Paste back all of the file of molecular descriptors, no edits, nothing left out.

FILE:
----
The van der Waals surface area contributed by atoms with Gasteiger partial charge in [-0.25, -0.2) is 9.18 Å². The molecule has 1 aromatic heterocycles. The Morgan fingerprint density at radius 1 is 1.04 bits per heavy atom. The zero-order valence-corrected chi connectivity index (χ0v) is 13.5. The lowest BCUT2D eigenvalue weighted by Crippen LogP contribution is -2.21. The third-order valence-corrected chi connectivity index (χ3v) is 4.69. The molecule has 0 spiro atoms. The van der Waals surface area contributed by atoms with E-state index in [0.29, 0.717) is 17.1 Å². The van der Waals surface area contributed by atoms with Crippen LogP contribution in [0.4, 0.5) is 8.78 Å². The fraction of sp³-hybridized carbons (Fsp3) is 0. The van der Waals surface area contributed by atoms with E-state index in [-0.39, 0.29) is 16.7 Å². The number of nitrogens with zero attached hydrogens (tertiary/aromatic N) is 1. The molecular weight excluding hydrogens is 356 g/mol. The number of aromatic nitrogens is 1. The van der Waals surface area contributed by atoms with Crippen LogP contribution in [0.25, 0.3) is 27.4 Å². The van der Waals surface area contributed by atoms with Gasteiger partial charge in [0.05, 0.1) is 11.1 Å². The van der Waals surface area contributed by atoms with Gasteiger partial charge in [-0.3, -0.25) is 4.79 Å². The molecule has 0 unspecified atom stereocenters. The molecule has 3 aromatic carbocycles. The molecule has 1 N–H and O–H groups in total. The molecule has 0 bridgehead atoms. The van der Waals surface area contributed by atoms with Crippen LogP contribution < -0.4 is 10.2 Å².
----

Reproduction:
The van der Waals surface area contributed by atoms with Gasteiger partial charge in [-0.25, -0.2) is 9.18 Å². The molecule has 1 aromatic heterocycles. The Morgan fingerprint density at radius 1 is 1.04 bits per heavy atom. The zero-order valence-corrected chi connectivity index (χ0v) is 13.5. The lowest BCUT2D eigenvalue weighted by Crippen LogP contribution is -2.21. The third-order valence-corrected chi connectivity index (χ3v) is 4.69. The molecule has 0 spiro atoms. The van der Waals surface area contributed by atoms with E-state index in [0.29, 0.717) is 17.1 Å². The van der Waals surface area contributed by atoms with Crippen LogP contribution in [0.4, 0.5) is 8.78 Å². The fraction of sp³-hybridized carbons (Fsp3) is 0. The van der Waals surface area contributed by atoms with E-state index in [-0.39, 0.29) is 16.7 Å². The number of nitrogens with zero attached hydrogens (tertiary/aromatic N) is 1. The molecular weight excluding hydrogens is 356 g/mol. The number of aromatic nitrogens is 1. The van der Waals surface area contributed by atoms with Crippen LogP contribution in [0.25, 0.3) is 27.4 Å². The van der Waals surface area contributed by atoms with Gasteiger partial charge in [0.05, 0.1) is 11.1 Å². The van der Waals surface area contributed by atoms with Gasteiger partial charge in [-0.3, -0.25) is 4.79 Å². The molecule has 0 unspecified atom stereocenters. The molecule has 3 aromatic carbocycles. The molecule has 1 N–H and O–H groups in total. The molecule has 0 bridgehead atoms. The van der Waals surface area contributed by atoms with Crippen LogP contribution < -0.4 is 10.2 Å².